The best example of an information product is something you probably have (or used to have) in your car: a map. A map is simply a physical representation of highways, streets, intersections, and landmarks that tells you about a detailed but specific topic: how the roads in a certain area are laid out and intersect with each other. You then read and interpret the map to solve a specific problem -- namely, how to move from point A to point B. Your information products should work in a similar manner. You might organize a specific, complete set of information about a given topic, present it in a clear fashion, and collect money for distributing the information.
Finding hot topics
Which information should you sell? The answer varies, depending on your knowledge, experience, and goals. The topic of your information product is essential, so ask yourself a few questions to get started:
What am I good at?
Suppose you're at a party or get-together and a friend or an acquaintance hears about your job and life story and asks, "Hey, how did you do such-and-such?" or "What did you need to know to get that opportunity?" That's a source for your information product.
If your life experience has trained you to excel at a difficult topic, such as assembling a complicated piece of equipment or laying out an interior design for a new home, you can capture and record that experience to help others and profit from the experience. People pay for experience all the time -- if they didn't, every consultant in the world would be out of a job!
What are people having problems with?
If you notice that a number of people are having the same problem in one area, an information product to help solve that problem can be quite profitable.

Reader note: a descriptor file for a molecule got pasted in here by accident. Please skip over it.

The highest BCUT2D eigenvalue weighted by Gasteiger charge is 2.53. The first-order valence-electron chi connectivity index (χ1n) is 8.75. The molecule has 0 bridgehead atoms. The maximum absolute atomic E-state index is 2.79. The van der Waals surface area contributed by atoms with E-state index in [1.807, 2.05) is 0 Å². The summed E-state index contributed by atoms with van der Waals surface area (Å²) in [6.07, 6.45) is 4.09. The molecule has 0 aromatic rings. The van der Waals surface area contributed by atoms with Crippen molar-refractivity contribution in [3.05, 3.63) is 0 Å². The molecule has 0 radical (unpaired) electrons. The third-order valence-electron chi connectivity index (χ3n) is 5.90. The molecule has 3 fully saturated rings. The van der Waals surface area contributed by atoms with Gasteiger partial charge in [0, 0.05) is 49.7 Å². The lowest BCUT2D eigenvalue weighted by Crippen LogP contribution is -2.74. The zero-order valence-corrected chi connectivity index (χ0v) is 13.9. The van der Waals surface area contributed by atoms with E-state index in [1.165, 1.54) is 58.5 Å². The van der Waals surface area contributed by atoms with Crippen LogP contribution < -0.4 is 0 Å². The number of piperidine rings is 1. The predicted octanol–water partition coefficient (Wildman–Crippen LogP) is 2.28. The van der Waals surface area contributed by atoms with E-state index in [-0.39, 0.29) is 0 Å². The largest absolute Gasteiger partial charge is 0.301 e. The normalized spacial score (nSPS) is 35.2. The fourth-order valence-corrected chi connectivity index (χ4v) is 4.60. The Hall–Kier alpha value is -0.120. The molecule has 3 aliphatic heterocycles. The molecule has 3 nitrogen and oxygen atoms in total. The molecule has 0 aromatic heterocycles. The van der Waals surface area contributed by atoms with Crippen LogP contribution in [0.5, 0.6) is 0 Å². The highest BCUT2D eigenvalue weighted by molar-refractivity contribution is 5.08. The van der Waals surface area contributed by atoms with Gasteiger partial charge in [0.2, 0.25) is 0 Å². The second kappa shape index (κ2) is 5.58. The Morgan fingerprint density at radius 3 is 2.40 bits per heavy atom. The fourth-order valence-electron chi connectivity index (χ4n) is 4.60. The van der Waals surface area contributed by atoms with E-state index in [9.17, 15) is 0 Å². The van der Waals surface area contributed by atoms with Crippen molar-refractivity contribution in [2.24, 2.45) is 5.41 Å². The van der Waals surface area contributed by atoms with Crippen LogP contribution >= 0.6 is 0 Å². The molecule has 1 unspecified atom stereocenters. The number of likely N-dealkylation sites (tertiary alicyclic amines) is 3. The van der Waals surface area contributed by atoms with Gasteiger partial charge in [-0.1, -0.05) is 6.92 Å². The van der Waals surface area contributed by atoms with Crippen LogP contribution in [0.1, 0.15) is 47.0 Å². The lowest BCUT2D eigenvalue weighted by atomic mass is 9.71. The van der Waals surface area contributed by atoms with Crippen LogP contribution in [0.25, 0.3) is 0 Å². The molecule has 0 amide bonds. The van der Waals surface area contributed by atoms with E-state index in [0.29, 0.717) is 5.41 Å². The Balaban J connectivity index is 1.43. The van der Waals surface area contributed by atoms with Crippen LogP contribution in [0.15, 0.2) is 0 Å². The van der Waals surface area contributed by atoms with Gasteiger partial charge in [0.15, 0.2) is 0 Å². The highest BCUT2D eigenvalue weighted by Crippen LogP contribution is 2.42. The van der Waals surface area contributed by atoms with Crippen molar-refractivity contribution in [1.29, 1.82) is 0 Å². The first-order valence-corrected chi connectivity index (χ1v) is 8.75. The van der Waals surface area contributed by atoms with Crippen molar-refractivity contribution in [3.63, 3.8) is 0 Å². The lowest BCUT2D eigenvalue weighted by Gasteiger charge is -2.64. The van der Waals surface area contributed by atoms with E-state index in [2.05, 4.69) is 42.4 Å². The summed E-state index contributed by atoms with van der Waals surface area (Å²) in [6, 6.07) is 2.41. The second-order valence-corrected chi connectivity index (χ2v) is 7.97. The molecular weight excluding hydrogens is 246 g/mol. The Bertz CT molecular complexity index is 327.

Sometimes, the information is out there but it's hard to find, it's packaged poorly, or it isn't explained well. For example, someone who had attended driving school for a traffic violation found out how to legally challenge traffic tickets in court, exploit the most common loopholes that cause tickets to be dismissed, and inform drivers of all their legal rights when investigating and disputing traffic tickets. He wasn't a born expert, but he learned what he needed to know and made money by presenting that information in an organized and clear fashion.
What areas of service does my business provide?
Sometimes, the best way to explain what your business does is to transfer some key functions or knowledge areas of your business into an information product, and use it to introduce clients to your business or get noticed in your community.
Real Estate agents commonly package small information packets describing the top 10 things that new homeowners should look for in new homes. By distributing this packet, an agent can provide instant value to a potential client, show experience in an area, and, hopefully, gain some business beyond what the packet explains.
Personal focus groups
Put together a focus group consisting of your family members and friends. Ask them which books they bought recently, which magazines they subscribe to, and which television programs they watch. It doesn't hurt to expand your reach by talking to your customers or people in your field and asking them similar questions. Understanding your market is critical for any product, including information products.
Carlos C. Johnson III
Author, Speaker, Business Coach